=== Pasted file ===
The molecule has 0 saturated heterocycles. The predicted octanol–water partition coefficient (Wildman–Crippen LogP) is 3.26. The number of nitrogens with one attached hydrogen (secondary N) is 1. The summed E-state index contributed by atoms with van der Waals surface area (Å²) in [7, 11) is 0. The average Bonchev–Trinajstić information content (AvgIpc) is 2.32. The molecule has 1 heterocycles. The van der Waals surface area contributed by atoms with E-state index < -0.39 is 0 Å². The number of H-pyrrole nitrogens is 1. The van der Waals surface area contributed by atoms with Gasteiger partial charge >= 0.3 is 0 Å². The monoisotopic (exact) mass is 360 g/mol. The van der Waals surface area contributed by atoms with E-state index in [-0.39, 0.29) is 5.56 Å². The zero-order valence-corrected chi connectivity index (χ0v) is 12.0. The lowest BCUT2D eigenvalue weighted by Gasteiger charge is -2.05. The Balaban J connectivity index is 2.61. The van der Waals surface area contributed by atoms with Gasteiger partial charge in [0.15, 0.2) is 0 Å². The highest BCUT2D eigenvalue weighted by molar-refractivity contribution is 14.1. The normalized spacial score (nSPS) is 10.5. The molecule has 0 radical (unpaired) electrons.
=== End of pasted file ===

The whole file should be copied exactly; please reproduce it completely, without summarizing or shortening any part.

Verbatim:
The molecule has 0 saturated heterocycles. The predicted octanol–water partition coefficient (Wildman–Crippen LogP) is 3.26. The number of nitrogens with one attached hydrogen (secondary N) is 1. The summed E-state index contributed by atoms with van der Waals surface area (Å²) in [7, 11) is 0. The average Bonchev–Trinajstić information content (AvgIpc) is 2.32. The molecule has 1 heterocycles. The van der Waals surface area contributed by atoms with E-state index < -0.39 is 0 Å². The number of H-pyrrole nitrogens is 1. The van der Waals surface area contributed by atoms with Gasteiger partial charge >= 0.3 is 0 Å². The monoisotopic (exact) mass is 360 g/mol. The van der Waals surface area contributed by atoms with E-state index in [-0.39, 0.29) is 5.56 Å². The zero-order valence-corrected chi connectivity index (χ0v) is 12.0. The lowest BCUT2D eigenvalue weighted by Gasteiger charge is -2.05. The Balaban J connectivity index is 2.61. The van der Waals surface area contributed by atoms with Gasteiger partial charge in [0.15, 0.2) is 0 Å². The highest BCUT2D eigenvalue weighted by molar-refractivity contribution is 14.1. The normalized spacial score (nSPS) is 10.5. The molecule has 0 radical (unpaired) electrons.